Kris burst out laughing, then slapped her hand over her mouth.
“Hey, hey, Louise. Aren’t you forgetting something?” said the guy sitting next to Louise. “Guy’s got a girlfriend already. And wow, you’ve seen that chick, right?” He let out a whistle. “She’s smoking.”
“Yeah, I saw,” she said in a dejected tone. “That’s why I didn’t ask him out yesterday.”
“Hey, hey, hey…” John said. “Don’t you all start having strange ideas now. He’s my master, so he’s off-limits. Back off.”
Kris rolled her eyes as another round of laughter filled the cabin.
“Say, John. Are you serious about becoming his disciple?”
All the chatter ceased right then. Kris raised her head and studied John’s expression carefully.
“Of course I am,” John said with a serious expression. “I’m telling you guys he’s a legend. I’m not gonna miss this chance.” John raised his fist and stared at it. “I’m going to go to China, and then I’m gonna become his disciple!”
“What, like how Luke Skywalker became Obi Wan Kenobi’s disciple?”
The seats shook as John bobbed his head with zest. “Exactly! I’ve found my Jedi Master! I’ve found my Obi Wan Kenobi!”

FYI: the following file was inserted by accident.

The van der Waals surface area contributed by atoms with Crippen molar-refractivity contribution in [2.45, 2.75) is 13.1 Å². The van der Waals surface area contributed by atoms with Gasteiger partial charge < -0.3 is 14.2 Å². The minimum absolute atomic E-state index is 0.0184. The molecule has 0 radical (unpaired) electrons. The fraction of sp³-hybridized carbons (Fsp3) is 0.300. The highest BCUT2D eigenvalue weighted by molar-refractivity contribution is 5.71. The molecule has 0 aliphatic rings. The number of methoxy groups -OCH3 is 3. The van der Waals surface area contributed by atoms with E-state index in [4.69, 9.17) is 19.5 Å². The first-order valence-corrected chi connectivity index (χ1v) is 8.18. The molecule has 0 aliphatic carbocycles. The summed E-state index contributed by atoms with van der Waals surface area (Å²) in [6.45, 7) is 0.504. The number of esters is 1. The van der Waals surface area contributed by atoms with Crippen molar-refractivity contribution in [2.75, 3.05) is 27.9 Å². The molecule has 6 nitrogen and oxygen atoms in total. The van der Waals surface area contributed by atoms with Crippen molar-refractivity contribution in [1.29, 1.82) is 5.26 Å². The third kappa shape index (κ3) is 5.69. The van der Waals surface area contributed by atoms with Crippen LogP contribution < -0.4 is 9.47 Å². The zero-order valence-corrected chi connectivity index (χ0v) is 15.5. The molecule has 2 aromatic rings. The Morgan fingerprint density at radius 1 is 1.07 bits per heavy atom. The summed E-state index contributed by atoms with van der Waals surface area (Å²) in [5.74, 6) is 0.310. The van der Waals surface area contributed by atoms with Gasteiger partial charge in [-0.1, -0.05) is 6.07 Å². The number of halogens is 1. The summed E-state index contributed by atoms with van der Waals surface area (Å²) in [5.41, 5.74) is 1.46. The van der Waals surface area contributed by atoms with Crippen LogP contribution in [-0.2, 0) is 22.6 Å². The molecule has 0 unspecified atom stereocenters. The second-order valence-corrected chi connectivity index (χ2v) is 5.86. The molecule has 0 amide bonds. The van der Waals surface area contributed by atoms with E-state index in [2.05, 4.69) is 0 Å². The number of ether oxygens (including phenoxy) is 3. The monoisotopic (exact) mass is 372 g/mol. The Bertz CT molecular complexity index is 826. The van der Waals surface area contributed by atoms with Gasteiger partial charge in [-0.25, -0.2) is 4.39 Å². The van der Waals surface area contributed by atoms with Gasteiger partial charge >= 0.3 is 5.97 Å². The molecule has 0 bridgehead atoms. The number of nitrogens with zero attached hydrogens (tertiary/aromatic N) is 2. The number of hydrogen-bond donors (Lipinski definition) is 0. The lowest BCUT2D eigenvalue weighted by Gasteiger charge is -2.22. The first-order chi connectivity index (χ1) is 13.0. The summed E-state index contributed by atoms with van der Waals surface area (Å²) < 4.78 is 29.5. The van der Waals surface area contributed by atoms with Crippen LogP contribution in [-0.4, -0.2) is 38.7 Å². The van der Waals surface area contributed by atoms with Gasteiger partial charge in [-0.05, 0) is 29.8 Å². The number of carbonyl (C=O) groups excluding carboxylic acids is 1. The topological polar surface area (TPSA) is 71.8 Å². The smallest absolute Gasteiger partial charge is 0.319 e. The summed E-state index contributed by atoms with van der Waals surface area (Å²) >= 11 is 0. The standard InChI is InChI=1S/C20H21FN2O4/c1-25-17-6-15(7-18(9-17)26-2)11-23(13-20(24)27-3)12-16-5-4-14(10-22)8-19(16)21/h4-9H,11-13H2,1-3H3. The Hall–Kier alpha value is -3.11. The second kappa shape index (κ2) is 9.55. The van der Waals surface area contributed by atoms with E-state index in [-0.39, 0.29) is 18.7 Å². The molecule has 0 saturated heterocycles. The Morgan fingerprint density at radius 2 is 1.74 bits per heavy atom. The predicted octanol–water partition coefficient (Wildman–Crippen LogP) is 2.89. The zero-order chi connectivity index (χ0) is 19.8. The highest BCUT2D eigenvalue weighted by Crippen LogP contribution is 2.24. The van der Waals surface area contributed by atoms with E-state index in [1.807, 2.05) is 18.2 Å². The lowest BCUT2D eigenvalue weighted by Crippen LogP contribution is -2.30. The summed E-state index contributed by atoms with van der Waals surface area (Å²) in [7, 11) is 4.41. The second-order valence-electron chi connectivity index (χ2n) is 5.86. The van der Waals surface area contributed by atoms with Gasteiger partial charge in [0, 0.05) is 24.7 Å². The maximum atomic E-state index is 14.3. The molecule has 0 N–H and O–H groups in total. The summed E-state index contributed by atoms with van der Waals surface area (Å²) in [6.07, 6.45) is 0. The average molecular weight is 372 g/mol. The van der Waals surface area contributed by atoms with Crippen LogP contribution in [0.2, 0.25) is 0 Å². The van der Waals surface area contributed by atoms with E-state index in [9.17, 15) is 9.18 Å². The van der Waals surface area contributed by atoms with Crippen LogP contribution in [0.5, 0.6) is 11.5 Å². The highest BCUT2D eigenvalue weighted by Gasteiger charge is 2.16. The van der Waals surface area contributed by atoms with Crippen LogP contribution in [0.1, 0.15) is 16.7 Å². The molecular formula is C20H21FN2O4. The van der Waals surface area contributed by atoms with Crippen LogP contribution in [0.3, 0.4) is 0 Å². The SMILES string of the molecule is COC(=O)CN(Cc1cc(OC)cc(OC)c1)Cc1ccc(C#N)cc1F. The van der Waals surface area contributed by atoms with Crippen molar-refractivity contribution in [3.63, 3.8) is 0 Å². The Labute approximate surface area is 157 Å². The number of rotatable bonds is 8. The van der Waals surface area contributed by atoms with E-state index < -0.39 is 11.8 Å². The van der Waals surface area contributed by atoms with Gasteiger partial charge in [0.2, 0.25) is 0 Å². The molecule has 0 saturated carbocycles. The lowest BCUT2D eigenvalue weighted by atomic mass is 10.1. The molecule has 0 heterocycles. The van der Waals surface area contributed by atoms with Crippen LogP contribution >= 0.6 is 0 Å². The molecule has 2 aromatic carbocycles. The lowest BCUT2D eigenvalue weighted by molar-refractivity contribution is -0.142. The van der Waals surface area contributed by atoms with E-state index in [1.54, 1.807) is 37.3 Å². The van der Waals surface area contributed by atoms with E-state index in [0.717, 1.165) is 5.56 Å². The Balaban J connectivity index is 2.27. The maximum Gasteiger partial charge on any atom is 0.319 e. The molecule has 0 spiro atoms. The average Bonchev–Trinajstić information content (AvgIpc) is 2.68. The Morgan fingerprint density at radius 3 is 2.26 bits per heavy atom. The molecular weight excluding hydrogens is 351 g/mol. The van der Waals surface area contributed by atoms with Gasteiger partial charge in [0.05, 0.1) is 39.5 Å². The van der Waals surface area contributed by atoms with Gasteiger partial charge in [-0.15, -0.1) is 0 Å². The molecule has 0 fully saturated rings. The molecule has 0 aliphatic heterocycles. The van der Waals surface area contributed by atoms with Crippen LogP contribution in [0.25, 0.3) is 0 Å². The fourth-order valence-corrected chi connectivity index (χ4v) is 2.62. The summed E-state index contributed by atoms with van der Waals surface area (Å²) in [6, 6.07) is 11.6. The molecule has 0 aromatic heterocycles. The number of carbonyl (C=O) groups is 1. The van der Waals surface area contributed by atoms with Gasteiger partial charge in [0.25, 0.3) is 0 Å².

Someone sneered. “If he would take you on as a disciple, that is.”
A round of laughter filled the cabin.
Kris sneaked a glance at John and nearly laughed at the pout she saw there. He could be such a child sometimes.
“I don’t care! I won’t give up!” John declared. Then, his eyes went wide. “Hey, isn’t there a Chinese saying that goes like… ching… ching… something, ching chong shuo jee… bleugh.” He turned to Kris. “Yo, Kris, what’s that phrase again?”
Kris burst out laughing.
“God, you’re such an idiot,” Kris said. “It’s jing cheng suo zhi, jin shi wei kai!” (T/N: A Chinese idiom whose English equivalent is “faith can move mountains”)
“A-HA!” John slapped his thigh. “Ching chong chuo ji, chin shit week kai?”
Kris burst into chortles, pressing her hand against her forehead. “Oh, you have a long way to go, John,” Kris said. “A long, long way.”
The conversation died down after that. Kris stared out of the window as John launched into a series of Mandarin pronunciations which sounded way worse than Sheep Poos.
Thick, white clouds obscured everything on the ground, and she couldn’t help but wonder just how many more secrets the world had to offer that were still unknown to most people, that most people couldn’t even fathom. Should she plunged into the clouds, and venture into the unknown? Or should she coast above the clouds? Safe, but forever ignorant.
John’s declaration echoed in her mind.
He is a legend…